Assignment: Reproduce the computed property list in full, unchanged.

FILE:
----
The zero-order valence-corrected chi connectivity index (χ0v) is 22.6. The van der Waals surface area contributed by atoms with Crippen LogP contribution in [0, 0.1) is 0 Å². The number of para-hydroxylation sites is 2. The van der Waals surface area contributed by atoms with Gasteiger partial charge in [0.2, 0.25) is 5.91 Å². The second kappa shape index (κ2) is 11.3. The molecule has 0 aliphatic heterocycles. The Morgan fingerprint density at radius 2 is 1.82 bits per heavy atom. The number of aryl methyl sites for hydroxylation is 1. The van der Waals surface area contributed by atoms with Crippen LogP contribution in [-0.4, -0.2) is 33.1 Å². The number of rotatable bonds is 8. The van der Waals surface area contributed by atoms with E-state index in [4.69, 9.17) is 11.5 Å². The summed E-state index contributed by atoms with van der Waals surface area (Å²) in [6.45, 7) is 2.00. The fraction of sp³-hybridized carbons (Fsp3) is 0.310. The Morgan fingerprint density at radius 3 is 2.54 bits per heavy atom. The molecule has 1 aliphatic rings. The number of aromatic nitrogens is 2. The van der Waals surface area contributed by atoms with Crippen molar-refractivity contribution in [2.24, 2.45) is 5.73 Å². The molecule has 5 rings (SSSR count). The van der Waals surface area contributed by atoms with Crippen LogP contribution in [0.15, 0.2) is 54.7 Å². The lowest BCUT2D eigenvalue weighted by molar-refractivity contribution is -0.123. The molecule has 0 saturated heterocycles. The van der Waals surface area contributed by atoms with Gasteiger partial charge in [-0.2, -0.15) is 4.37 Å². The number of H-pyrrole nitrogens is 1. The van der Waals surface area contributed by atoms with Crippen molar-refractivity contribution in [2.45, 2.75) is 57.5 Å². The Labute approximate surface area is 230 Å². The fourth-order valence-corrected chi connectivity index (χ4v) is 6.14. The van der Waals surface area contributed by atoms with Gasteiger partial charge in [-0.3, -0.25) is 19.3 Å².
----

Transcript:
The zero-order valence-corrected chi connectivity index (χ0v) is 22.6. The van der Waals surface area contributed by atoms with Crippen LogP contribution in [0, 0.1) is 0 Å². The number of para-hydroxylation sites is 2. The van der Waals surface area contributed by atoms with Gasteiger partial charge in [0.2, 0.25) is 5.91 Å². The second kappa shape index (κ2) is 11.3. The molecule has 0 aliphatic heterocycles. The Morgan fingerprint density at radius 2 is 1.82 bits per heavy atom. The number of aryl methyl sites for hydroxylation is 1. The van der Waals surface area contributed by atoms with Crippen LogP contribution in [-0.4, -0.2) is 33.1 Å². The number of rotatable bonds is 8. The van der Waals surface area contributed by atoms with E-state index in [4.69, 9.17) is 11.5 Å². The summed E-state index contributed by atoms with van der Waals surface area (Å²) in [6.45, 7) is 2.00. The fraction of sp³-hybridized carbons (Fsp3) is 0.310. The Morgan fingerprint density at radius 3 is 2.54 bits per heavy atom. The molecule has 1 aliphatic rings. The number of aromatic nitrogens is 2. The van der Waals surface area contributed by atoms with Crippen molar-refractivity contribution in [2.24, 2.45) is 5.73 Å². The molecule has 5 rings (SSSR count). The van der Waals surface area contributed by atoms with Crippen LogP contribution in [0.15, 0.2) is 54.7 Å². The lowest BCUT2D eigenvalue weighted by molar-refractivity contribution is -0.123. The molecule has 0 saturated heterocycles. The van der Waals surface area contributed by atoms with Gasteiger partial charge in [-0.2, -0.15) is 4.37 Å². The number of H-pyrrole nitrogens is 1. The van der Waals surface area contributed by atoms with Crippen molar-refractivity contribution in [2.45, 2.75) is 57.5 Å². The Labute approximate surface area is 230 Å². The fourth-order valence-corrected chi connectivity index (χ4v) is 6.14. The van der Waals surface area contributed by atoms with Gasteiger partial charge in [-0.3, -0.25) is 19.3 Å².